Soundstage...How to determine what's right?

Have started upgrading my system and will be trying to optimize the soundstage. A lot of reading has me thinking that I really don't have enough information and experience to get there.
Terms like "congestion, width, depth, and height" have me wondering how much is in the recording and how much is introduced by the system? Are there reference type cd's that people use to determine how their system is progressing? I so, could you help with a list of cuts with info regarding the placement of vocals, instruments and examples that contain material that is not congested?
Thanks for any help.
Congestion is closely linked to a lack of dynamics. Live music is highly dynamic and there are all kind of peaks that stick out and act as cues to the ears about position and detail. Our hearing suffers from an effect called "masking" (a loud sound completely masks other sounds close by in frequency). Careful musical compositions and careful arrangements and careful recording techniques can allow you to hear the most from a recording despite your hearing limitation due to "masking". Of course none of this is much good if your speakers compress the sound or your amplifier clips. Harmonic distortion from tubes can really help bring out detail in a system that is dynamically limited. Essentially there are two ways to increase the perceived strength of a note....loudness/dynamics or by adding harmonics (makes the note sound fuller without making the peak amplitude louder). Recording engineers know this all to well and tubes are often used on vocal microphones and to process drums to get a fat or fuller kick drum sound (the richness of the harmonics increases the audibility without actually making it louder and risking breaking an average speaker). Analog tape compresses dynamics very well too. Anyone who plays an electric guitar knows about tubes and this is why guitar amps use tubes and have such a rich sound.

A very good example of a good recording with no congestion is Grace Jones "Slave to the Rhythm - hot blooded Mix". You can download this from iTunes. Another good example of a live recording is George Benson Weekend in LA "On Broadway". The George Benson recording has quite realistic drums and it will only shine if your system can be cranked and yet still produce the dynamic range in the music....otherwise it will tend to sound a bit thin at lower volume levels (remember a real unamplified drum set plays up to around 115 db SPL - enough to blow up most speakers or drive them to severe distortion - so it is no wonder that most music is heavily compressed for the capability of consumer systems). In the George Benson recording the drum set is close-miked as in funk music...this gives a very dynamic short drum sound that allows you to hear the bass guitar better (less masking)....classic jazz recordings use this technique also so you can hear the double bass whilst Rock tends to bury the bass guitar under a more fuller kick drum sound (rock being the more compressed or "congested" genre).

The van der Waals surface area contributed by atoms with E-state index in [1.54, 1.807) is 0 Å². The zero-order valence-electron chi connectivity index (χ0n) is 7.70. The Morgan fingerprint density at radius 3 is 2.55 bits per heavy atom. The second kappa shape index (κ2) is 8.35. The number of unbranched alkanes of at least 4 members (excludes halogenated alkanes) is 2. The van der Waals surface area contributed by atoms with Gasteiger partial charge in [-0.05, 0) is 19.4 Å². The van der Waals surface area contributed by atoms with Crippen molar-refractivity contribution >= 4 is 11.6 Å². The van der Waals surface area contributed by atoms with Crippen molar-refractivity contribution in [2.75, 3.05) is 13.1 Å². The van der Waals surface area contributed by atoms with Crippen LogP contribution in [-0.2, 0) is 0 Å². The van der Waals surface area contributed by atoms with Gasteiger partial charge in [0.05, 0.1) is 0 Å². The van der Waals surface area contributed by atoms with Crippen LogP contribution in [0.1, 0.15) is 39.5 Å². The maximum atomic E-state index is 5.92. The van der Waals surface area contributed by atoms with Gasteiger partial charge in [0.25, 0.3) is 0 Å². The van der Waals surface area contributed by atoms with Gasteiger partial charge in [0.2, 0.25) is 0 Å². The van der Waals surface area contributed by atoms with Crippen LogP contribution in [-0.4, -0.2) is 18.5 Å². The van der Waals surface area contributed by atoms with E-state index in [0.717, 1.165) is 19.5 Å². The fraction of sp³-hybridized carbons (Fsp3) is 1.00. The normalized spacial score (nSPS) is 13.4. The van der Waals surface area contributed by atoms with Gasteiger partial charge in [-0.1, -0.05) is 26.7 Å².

Another good example of creating a good tube full sound from a kick drum is ACDC "Back in Black" - this is very different from the George Benson recording mentioned above. ACDC Back in Black works extremely well on dynamically limited systems (car, most home stereo) as it has just enough compression to give it a nice punchy sound without stressing most systems.

I expect you can download all three tracks from iTunes and compare...contrary to popular audiophile belief you will not lose too much audio quality from an AAC 128 KBPS file. The tracks will still sound impressive and depending on which recording sounds best you will have an idea of the capability of your system...congested or not!

Anyway - it helps to understand how your hearing works and the recording techniques being used when evaluating a system. A system that consistently brings out new emphasis in one particuar area (compared to other systems) does NOT necessarily make it more resolving and it is NOT necessarily a good thing (no matter how pleasing). Look for clarity or increased distinction BETWEEN recordings....a system that shows greater the differences BETWEEN various recording techniques and instruments is likely a more resolving system. In this sense you are able to distinguish what the system does without being heavily influenced by an individual recording or "test CD", as unfortunately you can almost always find a track/CD that you prefer the sound of on a particular system...even ACDC may sound its best on your crap factory standard car speakers. This is why aiming for the most pleasing sound on a test CD is a bit of a minefield...a wide collection of diverse music is probably best.
Here is a link that which explains what audio engineers do to drums

Is it any wonder that so very few recordings sound realistic and like live music?